There are many Sharī῾ah violations which many contemporary fatawas point out that make Forex trading impermissible in Islām.

  1. Future Sales – Amongst the stipulated conditions for a valid transaction is that the exchange of price and commodity must not take place at a future date. In other words, it is mandatory for exchange to take place on the spot as indicated in the Prophetic narration when he said, hand for hand meaning spot transaction. In the Forex trading, the purpose is not to buy the currency but to accrue profit based on the different values favourable to the person. Future sales moreover result in deferral of debts exchanged on both sides that has been forbidden in a famous Hadeeth, prohibited is the sale of deferred debts with another differed debt (kāli bil Kāli). So no transaction takes into effect immediately.[3]
  2. Absence of ownership – The paramount of all is the that Forex infringes the fundamental rule of ownership of the commodity. The Messenger of Allāh sallallahu alayhi wasallam said, A man is not permitted to sell that which he does not own.” [4] The trader does not own anything he sells nor takes actual delivery of the currency but silently observes to speculate the movement of the currencies of one ‘going along’ and the other ‘going short’. In the background, the currencies have been transacted multiple times before settling on the final buying and selling price.
  3. Profiting from Interest – Another key aspect warranting its prohibition is the interest accrued on the leverage amount arranged through the broker. As explained above that the broker loans the trader which he must then repay with interest. The profit earned on the borrowed amount is in reality interest because the profit in of itself is not earned in exchange of any commodity and moreover, the trader has no ownership of that.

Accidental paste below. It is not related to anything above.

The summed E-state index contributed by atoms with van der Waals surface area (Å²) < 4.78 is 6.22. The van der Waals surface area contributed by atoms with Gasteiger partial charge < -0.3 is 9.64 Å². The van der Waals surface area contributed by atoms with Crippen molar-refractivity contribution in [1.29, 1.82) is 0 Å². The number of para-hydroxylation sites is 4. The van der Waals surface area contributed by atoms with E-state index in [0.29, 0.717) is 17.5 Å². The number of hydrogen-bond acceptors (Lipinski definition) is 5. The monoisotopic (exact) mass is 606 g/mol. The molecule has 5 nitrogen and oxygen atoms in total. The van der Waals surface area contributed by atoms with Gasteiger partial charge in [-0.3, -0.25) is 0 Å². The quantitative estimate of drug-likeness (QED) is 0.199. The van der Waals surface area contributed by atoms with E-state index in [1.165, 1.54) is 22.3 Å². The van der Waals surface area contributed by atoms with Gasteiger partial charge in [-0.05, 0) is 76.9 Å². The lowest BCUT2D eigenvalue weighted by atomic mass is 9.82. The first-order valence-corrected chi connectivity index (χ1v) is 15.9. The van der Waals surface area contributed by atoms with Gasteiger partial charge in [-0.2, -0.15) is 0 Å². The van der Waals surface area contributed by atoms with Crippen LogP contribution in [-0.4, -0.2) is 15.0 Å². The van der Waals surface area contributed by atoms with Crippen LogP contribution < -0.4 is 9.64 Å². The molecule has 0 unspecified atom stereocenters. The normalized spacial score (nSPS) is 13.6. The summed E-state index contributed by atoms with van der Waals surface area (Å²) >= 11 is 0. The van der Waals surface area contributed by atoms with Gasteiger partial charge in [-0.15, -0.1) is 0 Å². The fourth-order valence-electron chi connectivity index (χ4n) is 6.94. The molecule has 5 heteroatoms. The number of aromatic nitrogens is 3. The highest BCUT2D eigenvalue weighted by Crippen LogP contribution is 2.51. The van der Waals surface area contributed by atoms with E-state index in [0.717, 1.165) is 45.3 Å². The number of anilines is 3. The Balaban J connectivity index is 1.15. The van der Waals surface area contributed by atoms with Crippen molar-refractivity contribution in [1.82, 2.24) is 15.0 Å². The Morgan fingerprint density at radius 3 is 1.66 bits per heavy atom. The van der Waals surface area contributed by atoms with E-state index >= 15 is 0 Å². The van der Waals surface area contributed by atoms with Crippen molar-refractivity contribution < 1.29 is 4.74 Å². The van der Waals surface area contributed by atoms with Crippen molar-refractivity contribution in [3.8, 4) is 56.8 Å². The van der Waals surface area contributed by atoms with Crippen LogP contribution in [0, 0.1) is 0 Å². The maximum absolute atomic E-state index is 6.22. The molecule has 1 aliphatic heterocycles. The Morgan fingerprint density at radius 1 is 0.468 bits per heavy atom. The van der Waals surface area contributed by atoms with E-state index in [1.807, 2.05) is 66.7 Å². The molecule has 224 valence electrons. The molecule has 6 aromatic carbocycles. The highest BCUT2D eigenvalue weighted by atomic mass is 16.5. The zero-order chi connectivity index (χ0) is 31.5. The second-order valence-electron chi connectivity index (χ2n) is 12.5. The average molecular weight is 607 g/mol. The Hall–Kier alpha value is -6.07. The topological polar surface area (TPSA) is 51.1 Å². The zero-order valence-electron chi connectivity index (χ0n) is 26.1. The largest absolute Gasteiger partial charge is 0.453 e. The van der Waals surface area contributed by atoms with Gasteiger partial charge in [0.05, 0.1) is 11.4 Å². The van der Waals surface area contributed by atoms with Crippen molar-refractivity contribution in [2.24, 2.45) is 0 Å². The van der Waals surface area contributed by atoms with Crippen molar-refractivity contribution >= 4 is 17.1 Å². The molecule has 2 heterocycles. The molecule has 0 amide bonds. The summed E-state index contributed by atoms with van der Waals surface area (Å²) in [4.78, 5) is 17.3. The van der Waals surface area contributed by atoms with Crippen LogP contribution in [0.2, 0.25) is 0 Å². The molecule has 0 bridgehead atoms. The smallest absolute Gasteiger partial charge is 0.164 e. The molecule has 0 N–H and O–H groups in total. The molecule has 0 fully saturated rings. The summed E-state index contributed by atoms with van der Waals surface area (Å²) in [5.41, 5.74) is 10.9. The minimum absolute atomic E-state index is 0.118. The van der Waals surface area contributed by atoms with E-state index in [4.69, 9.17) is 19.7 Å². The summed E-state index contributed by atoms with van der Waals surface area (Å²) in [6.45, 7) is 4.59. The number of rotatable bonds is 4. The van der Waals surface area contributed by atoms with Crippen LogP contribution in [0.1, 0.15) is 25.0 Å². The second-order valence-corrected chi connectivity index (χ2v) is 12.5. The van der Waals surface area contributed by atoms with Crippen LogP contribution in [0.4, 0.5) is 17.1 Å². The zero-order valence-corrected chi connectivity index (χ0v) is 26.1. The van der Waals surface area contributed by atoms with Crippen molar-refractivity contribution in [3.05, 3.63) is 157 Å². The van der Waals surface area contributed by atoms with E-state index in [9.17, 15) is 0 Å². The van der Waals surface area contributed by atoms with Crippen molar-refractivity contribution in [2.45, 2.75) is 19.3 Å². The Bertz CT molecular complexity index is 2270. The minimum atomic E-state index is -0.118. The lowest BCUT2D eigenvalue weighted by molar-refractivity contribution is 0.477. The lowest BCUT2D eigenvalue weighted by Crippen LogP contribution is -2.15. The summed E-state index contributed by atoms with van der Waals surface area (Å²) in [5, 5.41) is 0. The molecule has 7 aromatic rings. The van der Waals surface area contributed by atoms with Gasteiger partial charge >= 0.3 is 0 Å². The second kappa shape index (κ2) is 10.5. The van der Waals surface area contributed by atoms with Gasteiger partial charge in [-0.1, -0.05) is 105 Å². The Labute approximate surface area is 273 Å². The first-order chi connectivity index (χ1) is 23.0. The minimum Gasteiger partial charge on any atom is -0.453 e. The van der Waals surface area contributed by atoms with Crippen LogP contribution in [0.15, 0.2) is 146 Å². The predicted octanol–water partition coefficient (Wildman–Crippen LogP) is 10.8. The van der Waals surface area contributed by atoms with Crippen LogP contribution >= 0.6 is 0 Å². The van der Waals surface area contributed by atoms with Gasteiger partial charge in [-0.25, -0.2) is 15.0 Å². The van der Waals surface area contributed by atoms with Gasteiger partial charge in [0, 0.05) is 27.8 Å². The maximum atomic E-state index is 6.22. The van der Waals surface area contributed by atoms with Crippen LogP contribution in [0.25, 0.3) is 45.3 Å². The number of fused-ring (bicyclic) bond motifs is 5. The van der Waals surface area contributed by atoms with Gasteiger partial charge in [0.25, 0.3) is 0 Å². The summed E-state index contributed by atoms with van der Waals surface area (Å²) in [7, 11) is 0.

4. Gharrar and Qimar – This means that in the Sharī῾ah all transactions must be based on certainty and that money is not staked for an uncertain outcome.[5] In Forex trading, the outcome of profit or loss in unknown and contingent on chance. The movement of values are all speculated by the broker.

So to conclude our answer, given the aforementioned Sharī῾ah violations, Forex market using CFD is not permissible.


[Allãh Knows Best]



Written and researched by (Mufti) Abdul Waheed

Answer Attested by Shaykh Mufti Saiful Islam



[1] Amjad Mohammad, (Sept 2017), Is Forex Trading Permissible According to the Sharī῾ah? Markazul Ifta, UK

Mufti Faraz etal, (August 2018), Retail Forex Trading: Views from the front Lines of Islamic Finance, Shariyah Review Bureau, UK [accessed 24th June 2020] [accessed 24th June 2020] [accessed 24th June 2020] [accessed 24th June 2020]

Mufti Muhammad Taqi Usmani (2007), Is Forex Currency Trading halal? [accessed 24th June 2020]


[2] This detail was included by Maulana Abdul Mothin who has background experience of the Forex trading market.

[3] See Fiqh buyoo vol 1, p. 383-4, 483-4


بابُ ما جاءَ فى النَّهىِ عن بَيعِ الدَّينِ بالدَّينِ

عن ابنِ عُمَرَ، أن النَّبِيَّ -صلي الله عليه وسلم- نَهَى عن بَيعِ الكالِى بالكالِى

[4] Ibn Majah no; 2187

بَابُ النَّهْيِ عَنْ بَيْعِ مَا لَيْسَ عِنْدَكَ، وَعَنْ رِبْحِ مَا لَمْ يُضْمَنْ

عَنْ حَكِيمِ بْنِ حِزَامٍ، قَالَ: قُلْتُ: يَا رَسُولَ اللَّهِ الرَّجُلُ يَسْأَلُنِي الْبَيْعَ وَلَيْسَ عِنْدِي، أَفَأَبِيعُهُ؟ قَالَ: «لَا تَبِعْ مَا لَيْسَ عِنْدَكَ»


Nasai, No: 4611

بَيْعُ مَا لَيْسَ عِنْدَ الْبَائِعِ

عَنْ عَمْرِو بْنِ شُعَيْبٍ، عَنْ أَبِيهِ، عَنْ جَدِّهِ قَالَ: قَالَ رَسُولُ اللَّهِ صَلَّى اللهُ عَلَيْهِ وَسَلَّمَ: «لَيْسَ عَلَى رَجُلٍ بَيْعٌ فِيمَا لَا يَمْلِكُ»


[5] Fiqh buyoo vol 1, p. 339-40, 344-6